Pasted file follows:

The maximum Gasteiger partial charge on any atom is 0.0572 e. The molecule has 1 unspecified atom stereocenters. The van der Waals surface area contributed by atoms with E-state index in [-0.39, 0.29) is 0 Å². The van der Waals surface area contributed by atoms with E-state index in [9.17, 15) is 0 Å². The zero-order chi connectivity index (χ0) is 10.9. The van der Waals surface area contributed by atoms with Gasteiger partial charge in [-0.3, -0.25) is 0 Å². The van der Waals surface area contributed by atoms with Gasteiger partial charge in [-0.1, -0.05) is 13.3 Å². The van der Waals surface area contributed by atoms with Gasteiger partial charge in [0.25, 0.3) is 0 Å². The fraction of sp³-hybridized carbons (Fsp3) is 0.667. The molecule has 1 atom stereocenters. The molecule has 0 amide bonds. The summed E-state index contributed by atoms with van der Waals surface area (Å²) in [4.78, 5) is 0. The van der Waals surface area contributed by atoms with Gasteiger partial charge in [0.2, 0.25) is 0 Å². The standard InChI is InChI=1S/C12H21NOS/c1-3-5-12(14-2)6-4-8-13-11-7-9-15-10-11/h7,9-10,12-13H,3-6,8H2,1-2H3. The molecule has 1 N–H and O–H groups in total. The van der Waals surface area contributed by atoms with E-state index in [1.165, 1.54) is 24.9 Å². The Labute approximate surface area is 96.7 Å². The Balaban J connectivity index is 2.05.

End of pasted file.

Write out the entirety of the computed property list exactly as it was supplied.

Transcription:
The maximum Gasteiger partial charge on any atom is 0.0572 e. The molecule has 1 unspecified atom stereocenters. The van der Waals surface area contributed by atoms with E-state index in [-0.39, 0.29) is 0 Å². The van der Waals surface area contributed by atoms with E-state index in [9.17, 15) is 0 Å². The zero-order chi connectivity index (χ0) is 10.9. The van der Waals surface area contributed by atoms with Gasteiger partial charge in [-0.3, -0.25) is 0 Å². The van der Waals surface area contributed by atoms with Gasteiger partial charge in [-0.1, -0.05) is 13.3 Å². The van der Waals surface area contributed by atoms with Gasteiger partial charge in [0.25, 0.3) is 0 Å². The fraction of sp³-hybridized carbons (Fsp3) is 0.667. The molecule has 1 atom stereocenters. The molecule has 0 amide bonds. The summed E-state index contributed by atoms with van der Waals surface area (Å²) in [4.78, 5) is 0. The van der Waals surface area contributed by atoms with Gasteiger partial charge in [0.2, 0.25) is 0 Å². The standard InChI is InChI=1S/C12H21NOS/c1-3-5-12(14-2)6-4-8-13-11-7-9-15-10-11/h7,9-10,12-13H,3-6,8H2,1-2H3. The molecule has 1 N–H and O–H groups in total. The van der Waals surface area contributed by atoms with E-state index in [1.165, 1.54) is 24.9 Å². The Labute approximate surface area is 96.7 Å². The Balaban J connectivity index is 2.05.